Roman city of
Viroconium Cornoviorum near the village of
* In the final episode of
Ever Decreasing Circles , Martin's
neighbour Paul announces he is moving to Shropshire.
* The British sitcom
The Green Green Grass is set in Shropshire,
with Boycie's wife being surprised and asking "what's Shropshire?"
upon learning she was moving there, used in the original BBC
advertisement of the series.
* The 2015 video game Everybody\'s Gone to the Rapture takes place
in a fictional village in Shropshire.
* The 1955
Daffy Duck -
Porky Pig cartoon
Deduce, You Say is a parody
Sherlock Holmes novels and movies. In this cartoon, Daffy Duck
(as a character named Dorlock) is looking for a criminal known as the
New Meadow football stadium, home to
Football Club . Hawkstone
There are a significant number of sporting clubs and facilities in
Shropshire, many of which are found in
addition to a number of clubs found locally throughout the county.
Shropshire is home to a variety of established amateur, semi-pro and
professional sports clubs.
The county is home to one of five
National Sports Centres . Situated
Lilleshall Hall just outside Newport in
Lilleshall , this is where
England National football team trained for two weeks prior to
their success in the World Cup of 1966 .
The three highest football (and only professional) clubs in the
Shrewsbury Town (English League One),
(English Conference) and The New Saints (Welsh Premier ) in Oswestry.
There are numerous amateur football clubs in lower leagues, the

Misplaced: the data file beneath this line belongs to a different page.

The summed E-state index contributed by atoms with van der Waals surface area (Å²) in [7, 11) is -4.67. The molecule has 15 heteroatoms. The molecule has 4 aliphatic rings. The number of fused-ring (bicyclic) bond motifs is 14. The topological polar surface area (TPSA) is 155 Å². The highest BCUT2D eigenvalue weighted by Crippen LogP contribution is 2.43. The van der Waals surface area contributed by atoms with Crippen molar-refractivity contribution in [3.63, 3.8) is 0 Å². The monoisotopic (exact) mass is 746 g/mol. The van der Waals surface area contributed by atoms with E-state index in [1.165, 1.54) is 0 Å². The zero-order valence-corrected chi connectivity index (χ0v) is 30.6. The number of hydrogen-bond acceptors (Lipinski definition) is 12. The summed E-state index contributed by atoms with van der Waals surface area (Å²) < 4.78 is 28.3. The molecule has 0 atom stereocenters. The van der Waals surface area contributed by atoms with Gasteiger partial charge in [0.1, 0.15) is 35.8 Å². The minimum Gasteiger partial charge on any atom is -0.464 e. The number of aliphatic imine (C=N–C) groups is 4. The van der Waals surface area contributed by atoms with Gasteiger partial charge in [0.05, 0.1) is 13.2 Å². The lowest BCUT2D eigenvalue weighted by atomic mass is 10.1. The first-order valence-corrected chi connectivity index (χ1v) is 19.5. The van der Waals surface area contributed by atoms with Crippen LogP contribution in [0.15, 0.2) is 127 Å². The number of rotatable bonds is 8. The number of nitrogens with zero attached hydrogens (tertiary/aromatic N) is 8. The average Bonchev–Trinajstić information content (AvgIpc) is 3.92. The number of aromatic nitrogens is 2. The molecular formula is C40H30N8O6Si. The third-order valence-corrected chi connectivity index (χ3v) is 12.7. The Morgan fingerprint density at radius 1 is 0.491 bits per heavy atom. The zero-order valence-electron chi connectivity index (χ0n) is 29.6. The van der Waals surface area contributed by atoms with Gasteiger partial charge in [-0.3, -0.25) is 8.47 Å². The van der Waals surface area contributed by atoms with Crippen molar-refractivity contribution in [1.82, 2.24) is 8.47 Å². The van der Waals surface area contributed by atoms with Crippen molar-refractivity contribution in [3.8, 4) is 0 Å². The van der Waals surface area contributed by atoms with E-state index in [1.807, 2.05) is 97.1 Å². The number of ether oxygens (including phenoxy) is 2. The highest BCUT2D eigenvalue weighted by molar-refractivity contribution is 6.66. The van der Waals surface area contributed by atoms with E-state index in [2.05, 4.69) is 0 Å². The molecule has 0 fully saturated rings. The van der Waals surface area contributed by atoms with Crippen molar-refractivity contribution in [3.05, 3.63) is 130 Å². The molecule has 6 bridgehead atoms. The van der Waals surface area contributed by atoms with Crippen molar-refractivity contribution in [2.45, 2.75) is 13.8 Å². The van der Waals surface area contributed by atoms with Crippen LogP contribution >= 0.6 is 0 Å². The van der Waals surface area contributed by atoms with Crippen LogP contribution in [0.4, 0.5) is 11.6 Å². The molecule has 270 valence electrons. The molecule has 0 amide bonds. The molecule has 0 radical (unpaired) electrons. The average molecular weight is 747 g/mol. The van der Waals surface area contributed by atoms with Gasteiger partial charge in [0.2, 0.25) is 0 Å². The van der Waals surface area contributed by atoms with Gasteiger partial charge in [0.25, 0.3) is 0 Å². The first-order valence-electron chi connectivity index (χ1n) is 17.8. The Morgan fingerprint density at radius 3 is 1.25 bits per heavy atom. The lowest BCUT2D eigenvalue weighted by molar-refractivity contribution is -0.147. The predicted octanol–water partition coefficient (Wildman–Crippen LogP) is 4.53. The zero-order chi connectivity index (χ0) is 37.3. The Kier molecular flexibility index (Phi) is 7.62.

highest of which is
Market Drayton Town . The governing body in the
county is the
Shropshire Football Association , who organise a number
of county-wide cup competitions, including the
Shropshire Senior Cup .
In May 2012 the
Mercian Regional Football League was created,
Shropshire County Premier Football League and Telford
Combination. As of the 2016–17 football season the following
Shropshire clubs play in these English leagues (the highest team of
each club shown only):
National League North
National League North
Northern Premier League Division One South
Market Drayton Town
Midland Football League Premier Division
West Midlands (Regional) League Premier Division
Bridgnorth , Ellesmere Rangers , Haughmond ,
Shifnal Town , Wellington Amateurs
West Midlands (Regional) League Division One
Newport Town, St Martins,
13 and 14
Mercian Regional Football League
Also, some clubs situated near the Welsh border play in the Welsh
league system :
Welsh Premier League
Welsh Premier League
The New Saints
Wales South League
Montgomeryshire Football League Division One
Montgomeryshire Football League Division Two
Bishop's Castle Town, Trefonen
The county has one
American football team,
Shropshire Revolution ,
which was founded in 2006, and is a club in the British American